Holography dates from 1947,
when British (native of Hungary) scientist Dennis
Gabor developed the theory of holography while
working to improve the resolution of an electron
microscope.Gabor coined the term hologram from the
Greek words holos, meaning "whole," and
gramma, meaning "message". Further development
in the field was stymied during the next decade
because light sources available at the time were
not truly "coherent" (monochromatic or
one-color, from a single point, and of a single
barrier was overcome in 1960 by Russian scientists
N. Bassov and A. Prokhorov and
American scientist Charles Towns with the
invention of the laser, whose pure, intense light
was ideal for making holograms.
In that year the pulsed-ruby laser was developed
by Dr. T.H. Maimam. This laser system (unlike the continuous wave
laser normally used in holography) emits a very
powerful burst of light that lasts only a few nanoseconds
(a billionth of a second). It effectively freezes
movement and makes it possible to produce holograms
of high-speed events, such as a bullet in flight,
and of living subjects. The first hologram of a
person was made in 1967, paving the way for
a specialized application of holography: pulsed
1962 Emmett Leith and Juris Upatnieks of
the University of Michigan recognized from their
work in side-reading radar that holography could
be used as a 3-D visual medium. In 1962 they read
Gabor's paper and "simply out of curiosity"
decided to duplicate Gabor's technique using the
laser and an "off-axis"
technique borrowed from their work in the development
of side-reading radar. The result was the first
laser transmission hologram of 3-D objects (a
toy train and bird). These transmission holograms
produced images with clarity and realistic depth
but required laser light to view the holographic
Their pioneering work led to standardization of
the equipment used to make holograms. Today, thousands
of laboratories and studios possess the necessary
equipment: a continuous wave laser, optical devices
(lens, mirrors and beam splitters) for directing
laser light, a film holder and an isolation table
on which exposures are made. Stability is absolutely
essential because movement as small as a quarter
wave- length of light during exposures of a few
minutes or even seconds can completely spoil a hologram.
The basic off-axis technique that Leith and Upatnieks
developed is still the staple of holographic methodology.
Also in 1962
Dr. Yuri N. Denisyuk from Russia combined
holography with 1908 Nobel Laureate Gabriel Lippmann's
work in natural color photography. Denisyuk's
approach produced a white-light reflection hologram
which, for the first time, could be viewed in light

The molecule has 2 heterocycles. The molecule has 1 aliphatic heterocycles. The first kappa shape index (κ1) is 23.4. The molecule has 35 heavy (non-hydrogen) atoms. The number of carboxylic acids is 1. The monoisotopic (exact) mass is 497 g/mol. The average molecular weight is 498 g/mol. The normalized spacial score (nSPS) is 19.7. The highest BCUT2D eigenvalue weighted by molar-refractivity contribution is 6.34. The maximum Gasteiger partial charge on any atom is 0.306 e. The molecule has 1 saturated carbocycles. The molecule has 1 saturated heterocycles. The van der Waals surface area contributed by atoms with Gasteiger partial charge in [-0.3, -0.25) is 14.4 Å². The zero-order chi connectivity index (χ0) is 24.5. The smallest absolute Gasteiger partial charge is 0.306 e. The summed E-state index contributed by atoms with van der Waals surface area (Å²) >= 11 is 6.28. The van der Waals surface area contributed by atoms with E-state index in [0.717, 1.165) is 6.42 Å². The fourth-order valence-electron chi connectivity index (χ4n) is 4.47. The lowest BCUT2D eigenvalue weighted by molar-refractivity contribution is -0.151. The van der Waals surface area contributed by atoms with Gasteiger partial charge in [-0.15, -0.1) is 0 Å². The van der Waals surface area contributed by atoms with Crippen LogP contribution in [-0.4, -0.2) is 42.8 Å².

from an ordinary incandescent light bulb.
major advance in display holography occurred in
1968 when Dr. Stephen A. Benton
invented white-light transmission holography while
researching holographic television at Polaroid Research
Laboratories. This type of hologram can be viewed
in ordinary white light creating a "rainbow"
image from the seven colors which make up white
light. The depth and brilliance of the image and
its rainbow spectrum soon attracted artists who
adapted this technique to their work and brought
holography further into public awareness.
Benton's invention is particularly significant because
it made possible mass production of holograms using
an embossing technique. These holograms are "printed"
by stamping the interference pattern onto plastic.
The resulting hologram can be duplicated millions
of times for a few cents
apiece. Consequently, embossed holograms are now
being used by the publishing, advertising, and banking
1972 Lloyd Cross developed the integral
hologram by combining white-light transmission holography
with conventional cinematography to produce moving
3-dimensional images. Sequential frames of 2-D motion-picture
footage of a rotating subject are recorded on holographic
film. When viewed, the composite images are synthesized
by the human brain as a 3-D image.
70's Victor Komar and his colleagues at the All-Union
Cinema and Photographic Research Institute (NIFKI)
in Russia, developed a prototype for a projected
holographic movie. Images were recorded with a pulsed
holographic camera. The developed film was projected
onto a holographic screen that focused the dimensional
image out to several points in the audience.
have greatly increased their technical knowledge of the discipline and now contribute to
the technology as well as the creative process. The art form has become international,
with major exhibitions being held throughout the world.